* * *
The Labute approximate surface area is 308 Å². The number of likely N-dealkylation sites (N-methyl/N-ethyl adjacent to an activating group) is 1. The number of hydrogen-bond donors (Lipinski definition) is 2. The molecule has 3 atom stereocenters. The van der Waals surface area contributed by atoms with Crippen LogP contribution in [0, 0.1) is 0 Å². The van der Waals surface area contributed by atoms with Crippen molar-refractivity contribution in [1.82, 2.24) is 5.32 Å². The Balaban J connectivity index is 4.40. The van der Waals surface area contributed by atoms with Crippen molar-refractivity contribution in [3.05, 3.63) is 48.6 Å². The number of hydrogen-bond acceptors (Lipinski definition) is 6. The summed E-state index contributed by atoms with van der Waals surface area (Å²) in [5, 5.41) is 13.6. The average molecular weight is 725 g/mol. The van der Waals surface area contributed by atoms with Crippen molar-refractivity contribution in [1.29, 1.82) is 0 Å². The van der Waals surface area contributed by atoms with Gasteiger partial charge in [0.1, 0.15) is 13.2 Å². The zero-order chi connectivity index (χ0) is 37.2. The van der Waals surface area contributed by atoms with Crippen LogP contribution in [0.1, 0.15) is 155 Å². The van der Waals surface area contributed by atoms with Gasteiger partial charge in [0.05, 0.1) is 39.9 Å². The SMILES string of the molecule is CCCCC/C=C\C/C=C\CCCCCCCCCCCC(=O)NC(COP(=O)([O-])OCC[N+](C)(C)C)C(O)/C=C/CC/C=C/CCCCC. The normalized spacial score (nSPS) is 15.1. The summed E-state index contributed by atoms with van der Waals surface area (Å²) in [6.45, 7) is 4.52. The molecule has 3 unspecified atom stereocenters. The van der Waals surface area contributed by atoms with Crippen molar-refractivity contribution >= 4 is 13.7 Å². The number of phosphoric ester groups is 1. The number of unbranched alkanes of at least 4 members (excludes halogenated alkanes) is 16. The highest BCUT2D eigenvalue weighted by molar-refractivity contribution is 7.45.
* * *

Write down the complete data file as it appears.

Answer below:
The Labute approximate surface area is 308 Å². The number of likely N-dealkylation sites (N-methyl/N-ethyl adjacent to an activating group) is 1. The number of hydrogen-bond donors (Lipinski definition) is 2. The molecule has 3 atom stereocenters. The van der Waals surface area contributed by atoms with Crippen LogP contribution in [0, 0.1) is 0 Å². The van der Waals surface area contributed by atoms with Crippen molar-refractivity contribution in [1.82, 2.24) is 5.32 Å². The Balaban J connectivity index is 4.40. The van der Waals surface area contributed by atoms with Crippen molar-refractivity contribution in [3.05, 3.63) is 48.6 Å². The number of hydrogen-bond acceptors (Lipinski definition) is 6. The summed E-state index contributed by atoms with van der Waals surface area (Å²) in [5, 5.41) is 13.6. The average molecular weight is 725 g/mol. The van der Waals surface area contributed by atoms with Crippen molar-refractivity contribution in [1.29, 1.82) is 0 Å². The van der Waals surface area contributed by atoms with Gasteiger partial charge in [0.1, 0.15) is 13.2 Å². The zero-order chi connectivity index (χ0) is 37.2. The van der Waals surface area contributed by atoms with Crippen LogP contribution in [0.1, 0.15) is 155 Å². The van der Waals surface area contributed by atoms with Gasteiger partial charge in [0.05, 0.1) is 39.9 Å². The SMILES string of the molecule is CCCCC/C=C\C/C=C\CCCCCCCCCCCC(=O)NC(COP(=O)([O-])OCC[N+](C)(C)C)C(O)/C=C/CC/C=C/CCCCC. The normalized spacial score (nSPS) is 15.1. The summed E-state index contributed by atoms with van der Waals surface area (Å²) in [6.45, 7) is 4.52. The molecule has 3 unspecified atom stereocenters. The van der Waals surface area contributed by atoms with Crippen molar-refractivity contribution >= 4 is 13.7 Å². The number of phosphoric ester groups is 1. The number of unbranched alkanes of at least 4 members (excludes halogenated alkanes) is 16. The highest BCUT2D eigenvalue weighted by molar-refractivity contribution is 7.45.